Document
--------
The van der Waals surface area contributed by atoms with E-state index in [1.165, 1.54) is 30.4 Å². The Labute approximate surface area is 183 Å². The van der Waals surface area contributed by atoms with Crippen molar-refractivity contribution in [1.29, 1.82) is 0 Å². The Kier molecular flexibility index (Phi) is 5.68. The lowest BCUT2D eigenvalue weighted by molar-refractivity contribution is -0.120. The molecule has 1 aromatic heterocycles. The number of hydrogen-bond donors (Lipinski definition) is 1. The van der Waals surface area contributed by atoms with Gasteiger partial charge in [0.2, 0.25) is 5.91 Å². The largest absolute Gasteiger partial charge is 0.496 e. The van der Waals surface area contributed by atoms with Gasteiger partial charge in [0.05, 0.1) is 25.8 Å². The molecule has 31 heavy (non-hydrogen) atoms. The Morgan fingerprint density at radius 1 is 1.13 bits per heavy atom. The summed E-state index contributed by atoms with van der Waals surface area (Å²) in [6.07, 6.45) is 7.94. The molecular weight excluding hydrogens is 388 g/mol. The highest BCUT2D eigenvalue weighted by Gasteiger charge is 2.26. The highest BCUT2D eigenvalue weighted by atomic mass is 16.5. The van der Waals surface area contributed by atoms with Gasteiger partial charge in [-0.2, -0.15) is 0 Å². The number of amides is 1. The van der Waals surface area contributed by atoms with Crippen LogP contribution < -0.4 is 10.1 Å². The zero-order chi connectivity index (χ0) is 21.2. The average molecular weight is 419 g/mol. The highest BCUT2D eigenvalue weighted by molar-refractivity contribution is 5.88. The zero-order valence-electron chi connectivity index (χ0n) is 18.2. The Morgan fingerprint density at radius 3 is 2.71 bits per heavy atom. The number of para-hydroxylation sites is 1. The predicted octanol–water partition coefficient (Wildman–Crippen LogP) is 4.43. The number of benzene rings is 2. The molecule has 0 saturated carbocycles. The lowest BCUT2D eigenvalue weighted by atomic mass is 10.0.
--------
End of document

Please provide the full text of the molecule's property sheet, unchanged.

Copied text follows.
The van der Waals surface area contributed by atoms with E-state index in [1.165, 1.54) is 30.4 Å². The Labute approximate surface area is 183 Å². The van der Waals surface area contributed by atoms with Crippen molar-refractivity contribution in [1.29, 1.82) is 0 Å². The Kier molecular flexibility index (Phi) is 5.68. The lowest BCUT2D eigenvalue weighted by molar-refractivity contribution is -0.120. The molecule has 1 aromatic heterocycles. The number of hydrogen-bond donors (Lipinski definition) is 1. The van der Waals surface area contributed by atoms with Gasteiger partial charge in [0.2, 0.25) is 5.91 Å². The largest absolute Gasteiger partial charge is 0.496 e. The van der Waals surface area contributed by atoms with Gasteiger partial charge in [0.05, 0.1) is 25.8 Å². The molecule has 31 heavy (non-hydrogen) atoms. The Morgan fingerprint density at radius 1 is 1.13 bits per heavy atom. The summed E-state index contributed by atoms with van der Waals surface area (Å²) in [6.07, 6.45) is 7.94. The molecular weight excluding hydrogens is 388 g/mol. The highest BCUT2D eigenvalue weighted by Gasteiger charge is 2.26. The highest BCUT2D eigenvalue weighted by atomic mass is 16.5. The van der Waals surface area contributed by atoms with Gasteiger partial charge in [-0.2, -0.15) is 0 Å². The number of amides is 1. The van der Waals surface area contributed by atoms with Crippen LogP contribution < -0.4 is 10.1 Å². The zero-order chi connectivity index (χ0) is 21.2. The average molecular weight is 419 g/mol. The highest BCUT2D eigenvalue weighted by molar-refractivity contribution is 5.88. The zero-order valence-electron chi connectivity index (χ0n) is 18.2. The Morgan fingerprint density at radius 3 is 2.71 bits per heavy atom. The number of para-hydroxylation sites is 1. The predicted octanol–water partition coefficient (Wildman–Crippen LogP) is 4.43. The number of benzene rings is 2. The molecule has 0 saturated carbocycles. The lowest BCUT2D eigenvalue weighted by atomic mass is 10.0.